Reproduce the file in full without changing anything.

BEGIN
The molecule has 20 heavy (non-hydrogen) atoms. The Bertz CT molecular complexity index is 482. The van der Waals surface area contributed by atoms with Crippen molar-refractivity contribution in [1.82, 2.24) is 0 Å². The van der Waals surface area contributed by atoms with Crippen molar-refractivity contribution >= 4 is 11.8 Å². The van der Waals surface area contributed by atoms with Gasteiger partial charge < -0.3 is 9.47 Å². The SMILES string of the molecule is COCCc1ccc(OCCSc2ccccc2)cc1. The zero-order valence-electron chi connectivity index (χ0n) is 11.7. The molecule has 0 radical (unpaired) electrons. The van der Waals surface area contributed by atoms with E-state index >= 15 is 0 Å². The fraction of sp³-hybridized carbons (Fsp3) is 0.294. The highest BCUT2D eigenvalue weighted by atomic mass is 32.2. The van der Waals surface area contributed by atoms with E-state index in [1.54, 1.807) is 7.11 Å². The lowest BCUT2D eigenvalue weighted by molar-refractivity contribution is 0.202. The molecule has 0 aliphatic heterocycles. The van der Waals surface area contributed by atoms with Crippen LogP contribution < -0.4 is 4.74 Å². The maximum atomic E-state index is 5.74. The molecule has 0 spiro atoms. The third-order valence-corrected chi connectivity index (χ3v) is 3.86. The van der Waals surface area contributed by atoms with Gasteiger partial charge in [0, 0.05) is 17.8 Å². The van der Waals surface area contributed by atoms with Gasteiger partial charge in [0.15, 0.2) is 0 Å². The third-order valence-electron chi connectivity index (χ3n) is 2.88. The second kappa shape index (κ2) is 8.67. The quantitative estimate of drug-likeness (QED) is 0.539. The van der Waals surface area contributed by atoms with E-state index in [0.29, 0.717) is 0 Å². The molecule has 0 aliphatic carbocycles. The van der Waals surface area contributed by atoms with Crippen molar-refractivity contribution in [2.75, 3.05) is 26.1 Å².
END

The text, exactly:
The molecule has 20 heavy (non-hydrogen) atoms. The Bertz CT molecular complexity index is 482. The van der Waals surface area contributed by atoms with Crippen molar-refractivity contribution in [1.82, 2.24) is 0 Å². The van der Waals surface area contributed by atoms with Crippen molar-refractivity contribution >= 4 is 11.8 Å². The van der Waals surface area contributed by atoms with Gasteiger partial charge < -0.3 is 9.47 Å². The SMILES string of the molecule is COCCc1ccc(OCCSc2ccccc2)cc1. The zero-order valence-electron chi connectivity index (χ0n) is 11.7. The molecule has 0 radical (unpaired) electrons. The van der Waals surface area contributed by atoms with E-state index >= 15 is 0 Å². The fraction of sp³-hybridized carbons (Fsp3) is 0.294. The highest BCUT2D eigenvalue weighted by atomic mass is 32.2. The van der Waals surface area contributed by atoms with E-state index in [1.54, 1.807) is 7.11 Å². The lowest BCUT2D eigenvalue weighted by molar-refractivity contribution is 0.202. The molecule has 0 aliphatic heterocycles. The van der Waals surface area contributed by atoms with Crippen LogP contribution < -0.4 is 4.74 Å². The maximum atomic E-state index is 5.74. The molecule has 0 spiro atoms. The third-order valence-corrected chi connectivity index (χ3v) is 3.86. The van der Waals surface area contributed by atoms with Gasteiger partial charge in [0, 0.05) is 17.8 Å². The van der Waals surface area contributed by atoms with Gasteiger partial charge in [0.15, 0.2) is 0 Å². The third-order valence-electron chi connectivity index (χ3n) is 2.88. The second kappa shape index (κ2) is 8.67. The quantitative estimate of drug-likeness (QED) is 0.539. The van der Waals surface area contributed by atoms with E-state index in [0.29, 0.717) is 0 Å². The molecule has 0 aliphatic carbocycles. The van der Waals surface area contributed by atoms with Crippen molar-refractivity contribution in [2.75, 3.05) is 26.1 Å².